At a nickel a tweet, mental health talk is cheap

This is the annual “Let’s Talk” day in Canada in which people open up about their mental health struggles in an effort to make people recognize that they’re not alone.

But talk is cheap. Actual change is hard, the CBC reports today. Politicians say all the right things about mental health, but often stop short of doing much about it.

In Canada, one in five people suffers from mental illness but many of the mental health initiatives there are unfunded or underfunded.

“I think it’s very significant,” Camille Quenneville, CEO of the Ontario branch of the Canadian Mental Health Association tells the CBC. “It has encouraged people to be more aware and in many cases to volunteer to want to do something about this.”

“Everybody’s afraid to say anything,” Heather Stuart, who holds the Bell Mental Health and Anti-Stigma Research Chair at Queen’s University, said. “There’s this cloak of secrecy. I think it’s been successful because it just broke through that bubble and said, ‘We’re gonna talk about this, and it’s OK to do it.'”

As mental health becomes “OK” to talk about, though, a question continues to emerge: “How long do we have to talk about it before there’s more action to do something about it?”

The campaign has been going since 2010. Bell donates money to mental health initiatives for every tweet using the #BellLetsTalk hashtag. That creates a bit of a problem because people use the hashtag to get the money, but have nothing of real value to say and the stories from those with mental illness get lost in the Twitter noise.

“Let’s stop positioning disabled people as charity cases through a-nickel-for-every-text campaigns,” writes Danielle Landry, who teaches Mad People’s History as part-time instructor with the School of Disability Studies.

She says online campaigns to end the stigma of mental illness only serve to reinforce that it’s unhealthy for people to talk about mental illness. It also puts a more glamorous face on mental illness by focusing on white, middle class people and famous Hollywood types.

Let’s question the false dichotomy that’s been created and is being perpetuated in the media between those ‘productive citizens’ with mental health problems and those ‘others’ diagnosed with serious mental illnesses, and how this is a tactic to divide our community and squash social movement.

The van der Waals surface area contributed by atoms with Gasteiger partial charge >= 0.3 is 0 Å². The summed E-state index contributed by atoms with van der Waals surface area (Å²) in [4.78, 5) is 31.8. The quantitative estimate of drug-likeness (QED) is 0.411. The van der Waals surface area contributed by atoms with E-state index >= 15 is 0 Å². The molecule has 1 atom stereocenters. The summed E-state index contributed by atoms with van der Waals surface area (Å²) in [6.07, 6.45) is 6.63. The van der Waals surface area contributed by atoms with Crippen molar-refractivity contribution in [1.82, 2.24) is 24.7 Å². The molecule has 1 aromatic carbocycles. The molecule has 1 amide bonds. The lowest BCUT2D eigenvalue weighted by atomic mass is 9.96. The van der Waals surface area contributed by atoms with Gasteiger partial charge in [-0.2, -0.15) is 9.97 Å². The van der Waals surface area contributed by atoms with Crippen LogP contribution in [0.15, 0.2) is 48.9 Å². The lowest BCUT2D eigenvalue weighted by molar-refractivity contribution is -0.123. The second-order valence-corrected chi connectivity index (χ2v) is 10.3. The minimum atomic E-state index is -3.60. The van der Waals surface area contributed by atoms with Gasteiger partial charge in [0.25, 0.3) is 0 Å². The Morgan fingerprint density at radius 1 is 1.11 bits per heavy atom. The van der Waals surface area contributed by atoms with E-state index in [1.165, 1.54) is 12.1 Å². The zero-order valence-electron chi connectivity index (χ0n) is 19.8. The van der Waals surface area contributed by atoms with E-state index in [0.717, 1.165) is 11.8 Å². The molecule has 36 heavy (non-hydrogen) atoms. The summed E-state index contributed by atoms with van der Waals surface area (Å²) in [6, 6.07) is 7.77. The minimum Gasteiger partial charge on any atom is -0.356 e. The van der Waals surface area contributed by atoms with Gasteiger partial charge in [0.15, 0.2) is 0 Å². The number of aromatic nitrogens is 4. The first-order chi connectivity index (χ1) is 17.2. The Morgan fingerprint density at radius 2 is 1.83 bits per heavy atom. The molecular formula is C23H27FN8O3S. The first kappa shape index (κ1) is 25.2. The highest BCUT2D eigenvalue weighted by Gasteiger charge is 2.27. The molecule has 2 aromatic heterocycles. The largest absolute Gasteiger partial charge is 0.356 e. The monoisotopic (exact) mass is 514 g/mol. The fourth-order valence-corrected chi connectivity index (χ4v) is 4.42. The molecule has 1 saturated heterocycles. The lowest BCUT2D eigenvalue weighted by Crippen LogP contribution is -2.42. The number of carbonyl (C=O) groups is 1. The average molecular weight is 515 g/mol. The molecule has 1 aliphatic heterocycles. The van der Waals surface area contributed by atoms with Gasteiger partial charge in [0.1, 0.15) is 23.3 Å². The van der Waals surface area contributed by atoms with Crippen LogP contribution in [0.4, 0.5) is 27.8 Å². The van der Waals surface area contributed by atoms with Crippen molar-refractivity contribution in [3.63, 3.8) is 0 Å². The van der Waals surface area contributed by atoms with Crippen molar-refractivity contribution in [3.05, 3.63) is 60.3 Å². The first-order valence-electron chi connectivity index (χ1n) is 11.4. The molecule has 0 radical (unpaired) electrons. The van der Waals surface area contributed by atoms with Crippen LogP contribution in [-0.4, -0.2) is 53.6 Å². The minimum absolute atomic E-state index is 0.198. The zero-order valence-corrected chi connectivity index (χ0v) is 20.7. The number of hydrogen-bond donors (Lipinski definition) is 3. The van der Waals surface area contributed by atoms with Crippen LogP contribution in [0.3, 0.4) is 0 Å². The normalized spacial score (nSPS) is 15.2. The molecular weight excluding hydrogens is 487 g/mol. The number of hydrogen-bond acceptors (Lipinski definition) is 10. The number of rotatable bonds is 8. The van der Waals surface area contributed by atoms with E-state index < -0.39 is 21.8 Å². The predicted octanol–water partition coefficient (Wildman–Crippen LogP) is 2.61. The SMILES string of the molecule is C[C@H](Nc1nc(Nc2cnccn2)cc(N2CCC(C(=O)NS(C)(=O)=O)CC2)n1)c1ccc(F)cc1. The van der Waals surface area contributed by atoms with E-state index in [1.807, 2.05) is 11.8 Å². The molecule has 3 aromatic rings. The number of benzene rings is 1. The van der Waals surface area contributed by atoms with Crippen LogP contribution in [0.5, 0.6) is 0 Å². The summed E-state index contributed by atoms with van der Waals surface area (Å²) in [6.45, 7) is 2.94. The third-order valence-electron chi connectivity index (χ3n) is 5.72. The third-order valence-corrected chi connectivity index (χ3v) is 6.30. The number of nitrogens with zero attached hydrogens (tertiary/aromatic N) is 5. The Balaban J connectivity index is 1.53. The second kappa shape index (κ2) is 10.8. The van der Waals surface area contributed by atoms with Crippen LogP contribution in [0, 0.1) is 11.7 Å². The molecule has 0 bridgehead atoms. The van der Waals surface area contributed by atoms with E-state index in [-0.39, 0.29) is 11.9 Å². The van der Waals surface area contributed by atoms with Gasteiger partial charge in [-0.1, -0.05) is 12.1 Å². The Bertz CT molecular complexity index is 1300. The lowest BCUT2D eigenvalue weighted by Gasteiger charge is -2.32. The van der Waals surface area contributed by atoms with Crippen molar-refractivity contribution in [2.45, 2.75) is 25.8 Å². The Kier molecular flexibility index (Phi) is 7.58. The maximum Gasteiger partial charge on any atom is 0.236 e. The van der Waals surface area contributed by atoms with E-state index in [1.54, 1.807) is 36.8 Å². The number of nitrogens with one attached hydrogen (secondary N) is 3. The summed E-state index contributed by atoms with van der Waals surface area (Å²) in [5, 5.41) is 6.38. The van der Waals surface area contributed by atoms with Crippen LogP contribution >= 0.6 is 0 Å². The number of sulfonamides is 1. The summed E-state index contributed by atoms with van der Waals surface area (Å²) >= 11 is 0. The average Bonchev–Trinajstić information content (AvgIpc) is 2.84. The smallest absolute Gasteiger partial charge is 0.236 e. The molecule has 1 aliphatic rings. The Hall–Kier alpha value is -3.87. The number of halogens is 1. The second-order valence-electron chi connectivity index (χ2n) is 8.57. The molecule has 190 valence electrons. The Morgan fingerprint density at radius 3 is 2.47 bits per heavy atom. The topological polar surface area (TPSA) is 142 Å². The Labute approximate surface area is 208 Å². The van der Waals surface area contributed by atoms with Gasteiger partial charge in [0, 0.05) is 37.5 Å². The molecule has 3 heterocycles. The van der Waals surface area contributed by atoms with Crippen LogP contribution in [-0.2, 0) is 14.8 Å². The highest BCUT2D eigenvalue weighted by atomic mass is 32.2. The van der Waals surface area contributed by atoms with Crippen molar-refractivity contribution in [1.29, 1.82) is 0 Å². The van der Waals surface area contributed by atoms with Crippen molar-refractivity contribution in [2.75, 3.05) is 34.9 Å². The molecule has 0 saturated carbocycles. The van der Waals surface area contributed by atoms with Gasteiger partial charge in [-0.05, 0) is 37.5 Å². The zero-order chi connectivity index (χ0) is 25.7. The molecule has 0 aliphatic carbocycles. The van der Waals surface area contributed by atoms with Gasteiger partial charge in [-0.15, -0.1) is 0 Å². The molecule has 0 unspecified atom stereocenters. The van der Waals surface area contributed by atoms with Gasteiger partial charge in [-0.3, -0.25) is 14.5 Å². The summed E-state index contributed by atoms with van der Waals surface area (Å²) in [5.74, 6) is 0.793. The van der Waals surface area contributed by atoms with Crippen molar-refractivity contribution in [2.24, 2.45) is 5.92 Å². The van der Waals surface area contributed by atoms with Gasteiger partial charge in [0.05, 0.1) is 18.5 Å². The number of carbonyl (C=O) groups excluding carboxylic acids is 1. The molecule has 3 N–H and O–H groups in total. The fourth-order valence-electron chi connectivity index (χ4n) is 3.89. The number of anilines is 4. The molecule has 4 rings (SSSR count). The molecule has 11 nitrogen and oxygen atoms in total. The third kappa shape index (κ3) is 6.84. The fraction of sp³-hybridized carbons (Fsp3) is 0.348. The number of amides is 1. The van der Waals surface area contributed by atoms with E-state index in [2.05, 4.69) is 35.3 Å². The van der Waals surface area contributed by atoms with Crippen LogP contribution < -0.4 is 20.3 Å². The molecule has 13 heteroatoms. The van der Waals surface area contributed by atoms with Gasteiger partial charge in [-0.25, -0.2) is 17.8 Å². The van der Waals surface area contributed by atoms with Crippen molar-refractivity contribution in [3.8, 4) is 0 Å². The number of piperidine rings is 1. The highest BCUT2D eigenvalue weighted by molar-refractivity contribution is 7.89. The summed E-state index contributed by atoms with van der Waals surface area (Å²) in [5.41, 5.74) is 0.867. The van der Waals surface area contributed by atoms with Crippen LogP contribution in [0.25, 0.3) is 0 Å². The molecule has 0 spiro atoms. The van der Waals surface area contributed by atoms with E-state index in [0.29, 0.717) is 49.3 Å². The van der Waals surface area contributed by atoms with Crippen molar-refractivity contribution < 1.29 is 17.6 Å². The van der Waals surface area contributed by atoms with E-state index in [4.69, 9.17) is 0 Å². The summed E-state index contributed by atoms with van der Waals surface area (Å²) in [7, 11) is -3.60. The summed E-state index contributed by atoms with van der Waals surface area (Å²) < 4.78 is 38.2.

Let’s talk about how we shouldn’t shame ourselves for not achieving all of the things the white upper-middle celebrities who’ve ‘come out’ to lead these campaigns have managed to achieve in their ‘overcoming’ narratives.

Let’s acknowledge that our experiences differ based on our various social locations, but let’s come together to recognize how we all have a role to play in dismantling all forms of oppression.

There’s plenty of pushback against the campaign in Canada. For one thing, it represents the “corporatization” of mental illness, Hani Shafi writes on the Torontoist today.

Still, the faces of the Let’s Talk campaign are predominantly wealthy white folks with successful recovery stories, Landry says—erasing the narratives of people of colour and those in poverty who may experience mental illness.

“We always get this particular kind of recovery narrative or overcoming narrative,” Landry says. “But how do everyday mad folks live up to those?”

And the celebrity names behind Bell’s campaign—think Howie Mandel and Clara Hughes—are similarly homogeneous. “[The spokespeople] are articulate and polished and clean and white,” Costa adds.

While these spokespeople certainly don’t reflect the diversity of those who experience psychiatric disabilities, their famous faces have propelled the campaign to huge audiences. They have also helped fund Bell’s grants for community advocacy, ranging from $5,000 to $25,000. Sadly, these grants are short lived—those who received grants in 2015 cannot reapply for a grant until 2017, which can stifle projects relying on their funding.

Maybe, some tweeters suggest today, it’s time to compel people to do more listening.

Maybe it’s time to talk about a mental health system that’s broken and the refusal of politicians to fix it, and the unwillingness of news organizations to cover it as a national health crisis, especially in a presidential election year.

In his Boston Globe column today, Kevin Cullen talks about this with Joe Kennedy, halfway through his second term in Congress.

Five years ago, when Joe Kennedy was a prosecutor on the Cape, a woman approached him at the courthouse and said, “I want you to hold my son without bail.”

Her son was a combat veteran who came home and developed a raging opiate addiction. He stole every piece of jewelry in the house. His father found him a treatment bed, but it wouldn’t open until the following Monday, so they filed charges and begged a judge to hold their son.

The kid looked up at the judge and said, “I’m an addict. I don’t know what I would do if you release me.”

During his first run for Congress, Joe Kennedy told that story at campaign stops.

“Everywhere I went, people came up to me and said, ‘That’s my son’s story. Except he didn’t make it,’’’ he said. “It’s gotten worse since then. We have a system that doesn’t work. The system is completely broken.”

Reimbursement for mental health therapists has shrunk to the point that few will take insurance. It’s all out of pocket. He knows a psychologist who was getting $8 an hour from Medicaid to treat poor people. That didn’t even cover the paperwork.

Today would be a good day to tell politicians that it’s OK to listen to what people have been telling them for years. Perhaps there should be a stigma for their indifference.